Douglas' giant XB-19 (also XBLR-2 eXperimental Bomber, Long Range) Hemisphere Defender was a one-off testbed for technologies for giant long-range bombers. Like so many large-plane projects of its time, it was designed for engines that never materialized, so performance was never up to design levels.
In line with the American "Bigger is Better" mindset, the B-19 attracted a fair amount of attention and press.
- A News clip with photo, "Spot Checking," [ HTML ] gives first-look specs on the B-19.
- "Building the Douglas B-19" [ HTML ] is a photo article showing various views of the plane on the production floor.
- "Douglas B-19 Data" [ HTML ] gives particulars on the plane.
- "Bombers Nearly Twice Size of "Fortress" Planned for 500-a-month production program" [ HTML ] mentions the B-19 in context of the development of the superheavy bombers B-29, B-32.
- "New Engines in Test Bomber" [ HTML ] describes the experiment of re-engining the B-19 with Allison H-24 engines.
- A news clip with photo from the "Aviation News" column, May, 1940, shows the aft fuselage and fin under construction.
- A News clip with photo, "Spot Checking," [ HTML ] includes a production-line photo of the wing and center fuselage section:
- Massive wing of the Douglas B-19 bomber, showing engine nacelles and portion of the fuselage. Wing spread is 212'. [ photo ]
- "Aviation's Sketchbook of Design Detail" for October, 1940, has 2 detail drawings:
- A general view showing the rib construction used on the Douglas B-19, 210' wing spread bomber. Ribs are built up aluminum alloy. [ drawing ]
- The leading edge of the B-19, when uncovered, shows the rib construction used. The stringers are H section and every third rib is reinforced. The opening in the leading edge is for one of the landing lights. [ drawing ]
- "Building the Douglas B-19" [ HTML ] is a photo article with 7 captioned photos:
- The wing of the Douglas B-19 nearing completion in its steel jig. The tail section is at lower right. [ photo ]
- The nacelle skin of the B-19 is Alclad of approximately .040 gauqe. The engine mount is of the new Lord "Dynafocal" type. with stainless-steel tube members running from the shock units to the individual cylinder heads. The cylinder head ttachment fitting is a special forging. The shock absorber fittings are three-piece dural castings, with one piece for the attachment to the bulkhead. and two pieces for clamping around the rubber shock absorbing units. The stiffeners of the nacelle are bulb-angle extruded sections except at each shock unit mounting where two "C" sections are used together to give added strength to carry the engine loads back into the nacelle structure. The nacelle is flush-riveted throughout with dural rivets countersunk where sections are heavy and counter-punched where skin is attached to skin- (or thin-) section members. [ drawing ]
- Hoisting one of the four 2,000-horsepower Wright Duplex Cyclone engines into place. These engines will swing 16' diameter propellers that were recently developed. [ photo ]
- A closeup of the tail section shows the rear gun turret position and the full cantilever construction of the fin and stabilizers. [ photo ]
- The control cabin gives some idea of the size of the B-19. Here are ten men working, and all with ample room. in the forward part of the cabin, with a space much larger than this below the floor. The wing span of the ship is 210' and it will weigh, fully loaded, more than 140,000 lb. The load capacity is some 56,000 lb and the airplane is built for range and armament rather than speed, a lesson learned from the war. [ photo ]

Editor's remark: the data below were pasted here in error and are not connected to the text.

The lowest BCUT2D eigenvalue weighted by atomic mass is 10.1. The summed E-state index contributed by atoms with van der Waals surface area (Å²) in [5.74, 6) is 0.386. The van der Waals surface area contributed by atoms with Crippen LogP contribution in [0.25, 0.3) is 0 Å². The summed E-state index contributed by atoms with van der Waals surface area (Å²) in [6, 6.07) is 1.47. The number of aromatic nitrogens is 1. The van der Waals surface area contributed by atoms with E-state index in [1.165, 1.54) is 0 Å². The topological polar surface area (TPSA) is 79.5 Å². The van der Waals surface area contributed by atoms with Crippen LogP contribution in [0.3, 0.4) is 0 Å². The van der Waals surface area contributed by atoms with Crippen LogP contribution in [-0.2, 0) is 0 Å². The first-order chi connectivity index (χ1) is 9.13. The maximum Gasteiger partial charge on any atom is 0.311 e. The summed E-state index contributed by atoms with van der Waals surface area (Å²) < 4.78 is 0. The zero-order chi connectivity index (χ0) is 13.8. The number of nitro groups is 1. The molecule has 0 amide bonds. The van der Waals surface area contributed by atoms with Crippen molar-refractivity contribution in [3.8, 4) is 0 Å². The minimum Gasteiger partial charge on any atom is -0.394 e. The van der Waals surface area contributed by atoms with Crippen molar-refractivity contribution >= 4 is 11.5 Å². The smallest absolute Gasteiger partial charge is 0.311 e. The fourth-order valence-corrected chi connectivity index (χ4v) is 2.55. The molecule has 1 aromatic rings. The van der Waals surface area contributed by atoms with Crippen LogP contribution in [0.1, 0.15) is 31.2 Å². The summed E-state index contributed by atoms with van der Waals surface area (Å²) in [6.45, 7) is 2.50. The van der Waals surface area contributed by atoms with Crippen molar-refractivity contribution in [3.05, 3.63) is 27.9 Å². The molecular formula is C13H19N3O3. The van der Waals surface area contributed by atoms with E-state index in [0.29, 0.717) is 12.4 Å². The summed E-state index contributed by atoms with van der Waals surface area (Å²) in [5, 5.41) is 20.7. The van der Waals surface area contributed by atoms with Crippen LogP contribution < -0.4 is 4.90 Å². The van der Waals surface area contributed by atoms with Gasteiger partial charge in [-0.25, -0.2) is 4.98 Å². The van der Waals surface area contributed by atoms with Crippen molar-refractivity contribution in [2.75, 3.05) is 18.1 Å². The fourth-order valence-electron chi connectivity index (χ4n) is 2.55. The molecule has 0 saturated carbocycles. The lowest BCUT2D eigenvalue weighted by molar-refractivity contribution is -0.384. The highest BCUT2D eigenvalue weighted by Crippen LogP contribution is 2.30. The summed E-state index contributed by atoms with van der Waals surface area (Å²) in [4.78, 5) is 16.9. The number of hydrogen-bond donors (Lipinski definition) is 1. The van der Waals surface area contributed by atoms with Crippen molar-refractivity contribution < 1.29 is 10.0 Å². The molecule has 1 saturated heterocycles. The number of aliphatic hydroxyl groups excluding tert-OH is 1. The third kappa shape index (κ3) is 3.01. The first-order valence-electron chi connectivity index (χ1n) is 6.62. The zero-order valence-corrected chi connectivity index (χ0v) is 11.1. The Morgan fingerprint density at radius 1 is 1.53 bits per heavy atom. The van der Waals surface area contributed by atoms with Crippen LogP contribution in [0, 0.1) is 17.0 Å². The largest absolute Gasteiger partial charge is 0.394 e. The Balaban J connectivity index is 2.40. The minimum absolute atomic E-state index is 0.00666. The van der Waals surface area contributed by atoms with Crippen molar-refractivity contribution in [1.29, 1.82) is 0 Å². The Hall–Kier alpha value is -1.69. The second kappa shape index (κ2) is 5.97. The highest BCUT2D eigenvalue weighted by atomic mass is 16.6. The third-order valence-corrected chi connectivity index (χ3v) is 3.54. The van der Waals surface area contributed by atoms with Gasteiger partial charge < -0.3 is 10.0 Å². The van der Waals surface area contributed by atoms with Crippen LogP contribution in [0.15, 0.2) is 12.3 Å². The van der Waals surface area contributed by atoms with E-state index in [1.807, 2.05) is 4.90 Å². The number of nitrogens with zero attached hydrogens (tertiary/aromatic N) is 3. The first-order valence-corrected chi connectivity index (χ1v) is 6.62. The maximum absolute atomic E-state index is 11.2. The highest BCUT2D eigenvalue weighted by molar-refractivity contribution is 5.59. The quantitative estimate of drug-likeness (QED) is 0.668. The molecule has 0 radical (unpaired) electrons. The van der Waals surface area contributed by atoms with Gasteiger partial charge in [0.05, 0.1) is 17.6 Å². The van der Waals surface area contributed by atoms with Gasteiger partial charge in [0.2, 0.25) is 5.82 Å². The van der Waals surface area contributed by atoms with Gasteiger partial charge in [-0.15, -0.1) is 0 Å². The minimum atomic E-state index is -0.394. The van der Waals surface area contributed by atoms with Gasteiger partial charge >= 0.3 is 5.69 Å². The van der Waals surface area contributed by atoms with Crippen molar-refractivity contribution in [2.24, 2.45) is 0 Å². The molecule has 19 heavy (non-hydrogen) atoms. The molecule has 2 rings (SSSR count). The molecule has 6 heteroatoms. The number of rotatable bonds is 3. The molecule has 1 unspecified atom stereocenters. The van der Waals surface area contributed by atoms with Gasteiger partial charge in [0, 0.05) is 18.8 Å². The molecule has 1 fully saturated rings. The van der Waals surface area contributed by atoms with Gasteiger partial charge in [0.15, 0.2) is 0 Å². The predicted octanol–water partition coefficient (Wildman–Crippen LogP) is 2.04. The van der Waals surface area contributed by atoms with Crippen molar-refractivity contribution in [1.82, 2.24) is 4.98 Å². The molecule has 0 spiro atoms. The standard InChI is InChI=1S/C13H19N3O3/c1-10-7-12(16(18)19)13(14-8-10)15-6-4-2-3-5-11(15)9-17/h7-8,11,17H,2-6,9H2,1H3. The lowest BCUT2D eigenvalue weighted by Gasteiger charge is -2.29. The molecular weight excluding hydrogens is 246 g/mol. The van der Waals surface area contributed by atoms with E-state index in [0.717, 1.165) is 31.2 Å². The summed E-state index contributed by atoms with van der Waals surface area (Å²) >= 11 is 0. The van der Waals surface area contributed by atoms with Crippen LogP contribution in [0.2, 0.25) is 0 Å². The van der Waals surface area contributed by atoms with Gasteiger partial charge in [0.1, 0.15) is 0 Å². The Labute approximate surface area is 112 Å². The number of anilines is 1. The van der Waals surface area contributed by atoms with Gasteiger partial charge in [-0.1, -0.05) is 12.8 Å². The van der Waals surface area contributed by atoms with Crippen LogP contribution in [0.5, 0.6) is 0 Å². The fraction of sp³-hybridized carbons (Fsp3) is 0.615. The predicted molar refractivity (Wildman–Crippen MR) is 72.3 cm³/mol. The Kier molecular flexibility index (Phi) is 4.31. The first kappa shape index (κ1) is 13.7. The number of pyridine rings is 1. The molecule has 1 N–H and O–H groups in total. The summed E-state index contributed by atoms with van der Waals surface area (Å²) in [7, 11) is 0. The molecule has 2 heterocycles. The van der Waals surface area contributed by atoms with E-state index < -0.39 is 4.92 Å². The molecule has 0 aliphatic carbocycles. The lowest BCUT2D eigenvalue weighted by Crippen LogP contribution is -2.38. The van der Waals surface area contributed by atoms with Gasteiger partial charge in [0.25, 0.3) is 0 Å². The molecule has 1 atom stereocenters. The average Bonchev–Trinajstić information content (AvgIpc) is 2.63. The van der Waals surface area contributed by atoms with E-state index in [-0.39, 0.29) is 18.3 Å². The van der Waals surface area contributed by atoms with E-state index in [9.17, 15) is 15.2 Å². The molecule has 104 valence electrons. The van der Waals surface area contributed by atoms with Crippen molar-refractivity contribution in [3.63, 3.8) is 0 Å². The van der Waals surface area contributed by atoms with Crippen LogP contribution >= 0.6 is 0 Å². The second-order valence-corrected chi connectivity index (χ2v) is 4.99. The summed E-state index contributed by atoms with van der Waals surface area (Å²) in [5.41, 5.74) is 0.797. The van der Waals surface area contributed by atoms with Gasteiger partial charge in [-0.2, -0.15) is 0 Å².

- Most of the wing was constructed while in a vertical steel jig. The nacelles are large enough for a member of the crew to repair the engines while in flight, with access through the wing. [ photo ]
- A view inboard from near the left wing tip shows the wing to be set at a rather high angle of incidence. The main spar of the wing in general is of box beam construction with corrugated aluminum alloy forming the top and bottom. It has a tricycle landing gear. [ photo ]
- The "Have You Seen?" section for April, 1941, shows tail-gun mountings for B-19 and B-26. These are reported as the first tail gun installations on American planes.
- A Rohm & Haas ad, "Plexiglas on the Douglas B-19," shows the nose of the B-19, seen from ground level.
- "Bombers Nearly Twice Size of "Fortress" Planned for 500-a-month production program" [ HTML ] includes a photo of the B-19 [ photo ]
Captioned: World's most powerful bomber in the air. Mighty Douglas B-19 has been going through a series of flight tests at Santa Monica. With four 2,000 hp. Wright engines, this battlewagon of the air can fly nonstop 7,750 miles. Over 700,000 man-hours were involved in building the B-19.
- A SKF Industries (roller bearings) ad, "The Biggest Thing in the Air flies with SKF bearings," shows the B-19 on hardstand in front of a hangar. View is from 8 o'clock high. Plane has "meatball" insignia and striped rudder.
- The "Have You Seen?" section for February, 1942, shows a photo of the Flight deck, seen from aft.
- The "Have You Seen?" section for May, 1942, shows a photo of the flight deck, with named pilot, seen from aft. This appears to be a cropped version of the February, 1942, photo.
- "New Engines in Test Bomber" [ HTML ] includes a photo showing the lefthand engine nacelles.
- Army's experimental bomber, the XB-19A. was recently fitted with Allison engines by the Fisher Body Division of General Motors [ photo ]